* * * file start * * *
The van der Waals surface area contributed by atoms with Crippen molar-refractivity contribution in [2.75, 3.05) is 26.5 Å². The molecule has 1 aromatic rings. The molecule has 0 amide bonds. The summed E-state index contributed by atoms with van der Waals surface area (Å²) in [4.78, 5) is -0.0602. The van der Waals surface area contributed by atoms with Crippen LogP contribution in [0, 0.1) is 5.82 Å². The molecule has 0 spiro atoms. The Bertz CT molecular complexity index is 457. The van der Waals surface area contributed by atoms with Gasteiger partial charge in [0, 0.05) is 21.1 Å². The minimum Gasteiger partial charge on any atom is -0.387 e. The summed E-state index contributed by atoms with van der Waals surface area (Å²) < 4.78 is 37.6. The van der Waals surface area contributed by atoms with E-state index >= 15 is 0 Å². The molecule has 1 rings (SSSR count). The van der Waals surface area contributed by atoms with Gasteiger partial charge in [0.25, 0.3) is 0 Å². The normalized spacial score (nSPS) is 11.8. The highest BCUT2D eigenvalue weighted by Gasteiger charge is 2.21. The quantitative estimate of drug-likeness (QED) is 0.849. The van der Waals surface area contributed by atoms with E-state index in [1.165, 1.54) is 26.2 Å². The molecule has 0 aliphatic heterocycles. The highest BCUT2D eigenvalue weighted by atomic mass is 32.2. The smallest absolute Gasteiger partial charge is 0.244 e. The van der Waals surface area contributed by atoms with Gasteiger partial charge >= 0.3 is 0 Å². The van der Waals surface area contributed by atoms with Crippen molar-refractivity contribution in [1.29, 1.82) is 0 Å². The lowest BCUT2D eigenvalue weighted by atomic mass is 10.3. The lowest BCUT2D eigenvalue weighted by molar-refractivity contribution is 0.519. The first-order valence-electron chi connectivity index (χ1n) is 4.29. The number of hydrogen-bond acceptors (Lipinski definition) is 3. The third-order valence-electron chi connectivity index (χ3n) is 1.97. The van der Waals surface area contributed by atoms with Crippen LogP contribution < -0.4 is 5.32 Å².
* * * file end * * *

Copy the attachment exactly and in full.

The van der Waals surface area contributed by atoms with Crippen molar-refractivity contribution in [2.75, 3.05) is 26.5 Å². The molecule has 1 aromatic rings. The molecule has 0 amide bonds. The summed E-state index contributed by atoms with van der Waals surface area (Å²) in [4.78, 5) is -0.0602. The van der Waals surface area contributed by atoms with Crippen LogP contribution in [0, 0.1) is 5.82 Å². The molecule has 0 spiro atoms. The Bertz CT molecular complexity index is 457. The van der Waals surface area contributed by atoms with Gasteiger partial charge in [0, 0.05) is 21.1 Å². The minimum Gasteiger partial charge on any atom is -0.387 e. The summed E-state index contributed by atoms with van der Waals surface area (Å²) < 4.78 is 37.6. The van der Waals surface area contributed by atoms with E-state index >= 15 is 0 Å². The molecule has 1 rings (SSSR count). The van der Waals surface area contributed by atoms with Gasteiger partial charge in [0.25, 0.3) is 0 Å². The normalized spacial score (nSPS) is 11.8. The highest BCUT2D eigenvalue weighted by Gasteiger charge is 2.21. The quantitative estimate of drug-likeness (QED) is 0.849. The van der Waals surface area contributed by atoms with E-state index in [1.165, 1.54) is 26.2 Å². The molecule has 0 aliphatic heterocycles. The highest BCUT2D eigenvalue weighted by atomic mass is 32.2. The smallest absolute Gasteiger partial charge is 0.244 e. The van der Waals surface area contributed by atoms with Gasteiger partial charge >= 0.3 is 0 Å². The van der Waals surface area contributed by atoms with Crippen molar-refractivity contribution in [1.29, 1.82) is 0 Å². The lowest BCUT2D eigenvalue weighted by atomic mass is 10.3. The lowest BCUT2D eigenvalue weighted by molar-refractivity contribution is 0.519. The first-order valence-electron chi connectivity index (χ1n) is 4.29. The number of hydrogen-bond acceptors (Lipinski definition) is 3. The third-order valence-electron chi connectivity index (χ3n) is 1.97. The van der Waals surface area contributed by atoms with Crippen LogP contribution < -0.4 is 5.32 Å².